“Because the country’s so small and the industry here’s very limited — [in terms of] finance and language — I think going abroad from Hungary as a cinematographer is something people keep doing,” Buk said.

Like many Hungarian cinematographers, Erdély and Buk studied at SZFE and went on to work or study overseas. But a new generation of Hungarian students, who are growing up seeing the privatization of prestigious art schools like SZFE, might see going abroad as the only option.

“It’s the new students who are not looking at Hungarian film school anymore as a possibility that is an effect of what’s happening,” Buk said. “So I know people — parents — that would rather pay a shitload of money to send their kids into British [schools], the London Film School, or [to] Denmark. In Europe, there are a lot of good film schools. At Łódź, they are not teaching in English, you have to learn in Polish, but people would rather do that than stay here and not get anything.”

At home, Szabó says polarization has divided filmmakers further. He and Buk say that this culture of clashing political ideologies is one of the reasons the HCA advertises itself as “politically independent.”

“This is the first time where it got so polarized that it actually got ripped apart,” Buk said. “Of course, there are people on the left and the right side in the art world as well, and there’s nothing wrong with that. But I’d never experienced such a thing that it really took a mark on us, and now we know people who are ‘right’ DPs and ‘left’ DPs, and now, it’s just so absurd.”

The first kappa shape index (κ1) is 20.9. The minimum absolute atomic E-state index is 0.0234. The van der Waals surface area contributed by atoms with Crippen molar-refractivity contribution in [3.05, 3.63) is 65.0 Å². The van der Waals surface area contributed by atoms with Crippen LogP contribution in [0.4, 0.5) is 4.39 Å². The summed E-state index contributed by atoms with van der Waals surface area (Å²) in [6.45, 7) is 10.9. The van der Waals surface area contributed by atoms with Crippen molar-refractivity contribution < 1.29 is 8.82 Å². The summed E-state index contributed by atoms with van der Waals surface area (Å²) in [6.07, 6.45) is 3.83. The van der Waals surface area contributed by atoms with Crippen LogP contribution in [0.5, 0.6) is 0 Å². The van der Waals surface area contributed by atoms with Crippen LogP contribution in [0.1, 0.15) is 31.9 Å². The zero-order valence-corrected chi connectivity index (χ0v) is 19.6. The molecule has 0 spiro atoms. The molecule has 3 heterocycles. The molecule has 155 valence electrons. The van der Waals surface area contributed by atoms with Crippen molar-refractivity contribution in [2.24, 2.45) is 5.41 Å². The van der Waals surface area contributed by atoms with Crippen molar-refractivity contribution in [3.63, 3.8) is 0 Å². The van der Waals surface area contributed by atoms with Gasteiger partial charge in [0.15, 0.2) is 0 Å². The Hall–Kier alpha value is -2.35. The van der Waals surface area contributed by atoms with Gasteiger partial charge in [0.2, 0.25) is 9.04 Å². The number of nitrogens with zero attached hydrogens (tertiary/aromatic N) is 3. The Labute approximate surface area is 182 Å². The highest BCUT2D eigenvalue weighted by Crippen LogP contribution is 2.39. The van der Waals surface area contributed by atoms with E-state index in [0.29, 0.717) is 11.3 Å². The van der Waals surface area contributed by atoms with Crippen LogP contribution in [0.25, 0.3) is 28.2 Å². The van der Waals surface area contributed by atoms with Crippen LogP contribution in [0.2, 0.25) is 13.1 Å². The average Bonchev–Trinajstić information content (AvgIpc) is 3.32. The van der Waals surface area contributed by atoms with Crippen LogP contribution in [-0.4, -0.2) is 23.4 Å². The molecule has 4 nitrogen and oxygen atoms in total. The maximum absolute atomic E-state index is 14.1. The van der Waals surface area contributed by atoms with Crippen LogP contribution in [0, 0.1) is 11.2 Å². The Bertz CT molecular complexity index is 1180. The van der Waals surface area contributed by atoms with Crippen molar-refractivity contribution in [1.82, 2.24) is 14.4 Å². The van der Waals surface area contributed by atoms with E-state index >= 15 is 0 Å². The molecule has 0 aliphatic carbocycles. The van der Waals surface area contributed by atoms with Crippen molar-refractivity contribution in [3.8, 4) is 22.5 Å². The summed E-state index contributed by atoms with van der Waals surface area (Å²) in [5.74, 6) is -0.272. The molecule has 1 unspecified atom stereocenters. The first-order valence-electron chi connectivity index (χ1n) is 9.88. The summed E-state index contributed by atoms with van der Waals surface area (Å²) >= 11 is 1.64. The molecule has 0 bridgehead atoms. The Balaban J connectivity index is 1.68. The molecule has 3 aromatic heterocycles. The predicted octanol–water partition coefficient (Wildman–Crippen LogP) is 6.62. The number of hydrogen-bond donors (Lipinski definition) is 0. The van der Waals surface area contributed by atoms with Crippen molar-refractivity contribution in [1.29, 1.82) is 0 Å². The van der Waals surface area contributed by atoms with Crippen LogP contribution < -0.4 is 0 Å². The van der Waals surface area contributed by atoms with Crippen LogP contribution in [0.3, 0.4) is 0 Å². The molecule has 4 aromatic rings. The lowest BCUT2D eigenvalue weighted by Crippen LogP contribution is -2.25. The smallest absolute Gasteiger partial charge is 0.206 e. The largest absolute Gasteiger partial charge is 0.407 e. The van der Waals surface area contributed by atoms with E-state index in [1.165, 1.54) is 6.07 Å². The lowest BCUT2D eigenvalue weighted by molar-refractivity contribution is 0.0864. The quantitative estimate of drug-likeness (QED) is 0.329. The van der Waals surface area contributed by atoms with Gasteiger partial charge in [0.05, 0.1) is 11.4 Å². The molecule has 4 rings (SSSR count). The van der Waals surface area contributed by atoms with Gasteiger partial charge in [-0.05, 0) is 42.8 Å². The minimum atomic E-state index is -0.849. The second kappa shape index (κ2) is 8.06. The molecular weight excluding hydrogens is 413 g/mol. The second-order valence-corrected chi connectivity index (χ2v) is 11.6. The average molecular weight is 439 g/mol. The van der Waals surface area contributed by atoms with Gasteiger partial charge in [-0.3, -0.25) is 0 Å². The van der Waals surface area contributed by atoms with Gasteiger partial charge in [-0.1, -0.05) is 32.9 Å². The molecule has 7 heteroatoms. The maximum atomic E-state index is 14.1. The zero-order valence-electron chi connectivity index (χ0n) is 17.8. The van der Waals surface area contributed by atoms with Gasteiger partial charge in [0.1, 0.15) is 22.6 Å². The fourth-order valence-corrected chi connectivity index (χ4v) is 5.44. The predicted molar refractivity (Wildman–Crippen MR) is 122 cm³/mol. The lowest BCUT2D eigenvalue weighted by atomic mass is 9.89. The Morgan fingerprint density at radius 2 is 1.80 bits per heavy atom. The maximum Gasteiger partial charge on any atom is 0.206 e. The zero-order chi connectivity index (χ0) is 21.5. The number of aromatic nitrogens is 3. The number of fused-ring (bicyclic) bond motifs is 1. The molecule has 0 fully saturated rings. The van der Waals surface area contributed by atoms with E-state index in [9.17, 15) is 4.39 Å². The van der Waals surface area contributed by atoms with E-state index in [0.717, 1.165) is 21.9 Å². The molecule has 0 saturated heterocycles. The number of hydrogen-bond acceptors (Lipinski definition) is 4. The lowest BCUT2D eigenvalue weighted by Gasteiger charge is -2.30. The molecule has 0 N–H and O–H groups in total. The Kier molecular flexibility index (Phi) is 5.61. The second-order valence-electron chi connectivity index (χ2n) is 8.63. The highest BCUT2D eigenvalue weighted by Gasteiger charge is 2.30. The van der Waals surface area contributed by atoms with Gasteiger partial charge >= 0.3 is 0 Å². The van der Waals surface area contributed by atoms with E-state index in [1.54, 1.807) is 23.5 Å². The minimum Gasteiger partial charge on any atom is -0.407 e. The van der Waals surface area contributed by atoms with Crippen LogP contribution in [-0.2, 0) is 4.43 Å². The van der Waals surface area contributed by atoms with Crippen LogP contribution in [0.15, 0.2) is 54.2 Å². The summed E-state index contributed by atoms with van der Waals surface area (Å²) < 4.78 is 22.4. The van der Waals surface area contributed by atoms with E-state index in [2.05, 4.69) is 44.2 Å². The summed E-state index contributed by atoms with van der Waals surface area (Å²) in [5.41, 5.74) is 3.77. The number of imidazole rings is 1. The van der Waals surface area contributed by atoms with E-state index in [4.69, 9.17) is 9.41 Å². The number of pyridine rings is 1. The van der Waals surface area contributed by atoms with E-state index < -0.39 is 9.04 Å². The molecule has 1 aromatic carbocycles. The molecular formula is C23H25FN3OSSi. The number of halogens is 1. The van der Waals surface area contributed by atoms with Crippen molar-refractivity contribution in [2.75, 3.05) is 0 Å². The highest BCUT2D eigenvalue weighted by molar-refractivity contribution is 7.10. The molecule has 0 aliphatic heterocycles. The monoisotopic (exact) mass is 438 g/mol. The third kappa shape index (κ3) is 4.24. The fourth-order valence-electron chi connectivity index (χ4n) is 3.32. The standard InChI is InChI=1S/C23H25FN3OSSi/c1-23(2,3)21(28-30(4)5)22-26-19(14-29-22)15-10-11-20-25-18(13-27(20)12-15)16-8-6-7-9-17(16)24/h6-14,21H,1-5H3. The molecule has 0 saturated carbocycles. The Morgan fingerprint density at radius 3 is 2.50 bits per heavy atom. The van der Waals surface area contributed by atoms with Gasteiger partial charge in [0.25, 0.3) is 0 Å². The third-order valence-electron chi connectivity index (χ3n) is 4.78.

Conclusion: The Future Of The HCA 

In mid-2021, the HCA gained membership with the International Federation of Cinematographers (IMAGO), a global network of cinematographer societies, film festivals and institutions. In the future, Szabó says he hopes to continue to grow the HCA and help get work for the Hungarian cinematographers who currently need it.

“We have a very, very solid membership,” Erdély said. “I think 99 percent of the cinematographers who matter in this country are members of the HCA.”

“We have a clear and very visible and see-through system that we all want to collect talent versus connections or relationships with power, but as long as we can keep this clean and pure in a way, it will attract people more who are thinking like that, so I think that’s a guarantee in terms of the future,” Buk said. “You somehow just carry a flag [for] what you believe in, what cinematography could be or should be.”

In terms of the broader stakes of Hungary’s politics, Erdély says they will have to wait for the next parliamentary elections, due for April 3, 2022. “It’s not an easy situation that the country is in,” he said. “And our little problems are nothing compared to the problems of health care workers. Our little problems are nothing compared to the problems of teachers and educators. Our little problems are nothing compared to many, many parts of Hungarian society who are not on the winning side of this system. This system is very brutal.”

As for the future of Hungarian cinema, these cinematographers are no strangers to adverse political conditions affecting the way they make movies. “Hungarian cinema has always been heavily dependent on the actual political system,” Erdély said. “I think now we are experiencing something not dissimilar to what we had during communism and how certain filmmakers were allowed to work and [even] got some money, some other filmmakers were heavily subsidized, and some filmmakers were totally forbidden from funding. [The] stakes are extremely high, and again, it’s not just about the filmmaking society or the filmmaking industry or the filmmaking world, but the whole country.”